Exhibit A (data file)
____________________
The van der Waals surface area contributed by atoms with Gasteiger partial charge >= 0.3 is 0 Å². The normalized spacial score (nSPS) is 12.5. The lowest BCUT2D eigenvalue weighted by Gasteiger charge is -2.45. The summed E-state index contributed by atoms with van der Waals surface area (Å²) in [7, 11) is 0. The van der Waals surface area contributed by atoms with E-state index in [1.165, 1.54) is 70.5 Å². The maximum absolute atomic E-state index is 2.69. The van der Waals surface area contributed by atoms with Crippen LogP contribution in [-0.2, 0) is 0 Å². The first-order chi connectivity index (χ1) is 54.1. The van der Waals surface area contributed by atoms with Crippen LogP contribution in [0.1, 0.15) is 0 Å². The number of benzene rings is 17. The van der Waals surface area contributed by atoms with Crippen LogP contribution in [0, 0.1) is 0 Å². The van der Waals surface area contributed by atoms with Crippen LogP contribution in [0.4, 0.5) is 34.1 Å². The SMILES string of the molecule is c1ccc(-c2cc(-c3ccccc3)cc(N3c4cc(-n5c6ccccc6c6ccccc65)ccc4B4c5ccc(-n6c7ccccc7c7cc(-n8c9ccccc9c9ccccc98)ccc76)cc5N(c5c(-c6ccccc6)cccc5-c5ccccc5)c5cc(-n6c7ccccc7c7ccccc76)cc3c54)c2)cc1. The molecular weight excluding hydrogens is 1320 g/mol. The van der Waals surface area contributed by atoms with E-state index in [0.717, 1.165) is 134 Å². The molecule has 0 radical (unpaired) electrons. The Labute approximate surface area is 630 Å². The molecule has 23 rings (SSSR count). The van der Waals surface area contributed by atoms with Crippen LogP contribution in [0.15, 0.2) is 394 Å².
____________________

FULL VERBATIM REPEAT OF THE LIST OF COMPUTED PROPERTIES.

The van der Waals surface area contributed by atoms with Gasteiger partial charge >= 0.3 is 0 Å². The normalized spacial score (nSPS) is 12.5. The lowest BCUT2D eigenvalue weighted by Gasteiger charge is -2.45. The summed E-state index contributed by atoms with van der Waals surface area (Å²) in [7, 11) is 0. The van der Waals surface area contributed by atoms with E-state index in [1.165, 1.54) is 70.5 Å². The maximum absolute atomic E-state index is 2.69. The van der Waals surface area contributed by atoms with Crippen LogP contribution in [-0.2, 0) is 0 Å². The first-order chi connectivity index (χ1) is 54.1. The van der Waals surface area contributed by atoms with Crippen LogP contribution in [0.1, 0.15) is 0 Å². The number of benzene rings is 17. The van der Waals surface area contributed by atoms with Crippen LogP contribution in [0, 0.1) is 0 Å². The van der Waals surface area contributed by atoms with Crippen LogP contribution in [0.4, 0.5) is 34.1 Å². The SMILES string of the molecule is c1ccc(-c2cc(-c3ccccc3)cc(N3c4cc(-n5c6ccccc6c6ccccc65)ccc4B4c5ccc(-n6c7ccccc7c7cc(-n8c9ccccc9c9ccccc98)ccc76)cc5N(c5c(-c6ccccc6)cccc5-c5ccccc5)c5cc(-n6c7ccccc7c7ccccc76)cc3c54)c2)cc1. The molecular weight excluding hydrogens is 1320 g/mol. The van der Waals surface area contributed by atoms with E-state index in [0.717, 1.165) is 134 Å². The molecule has 0 radical (unpaired) electrons. The Labute approximate surface area is 630 Å². The molecule has 23 rings (SSSR count). The van der Waals surface area contributed by atoms with Crippen LogP contribution in [0.15, 0.2) is 394 Å².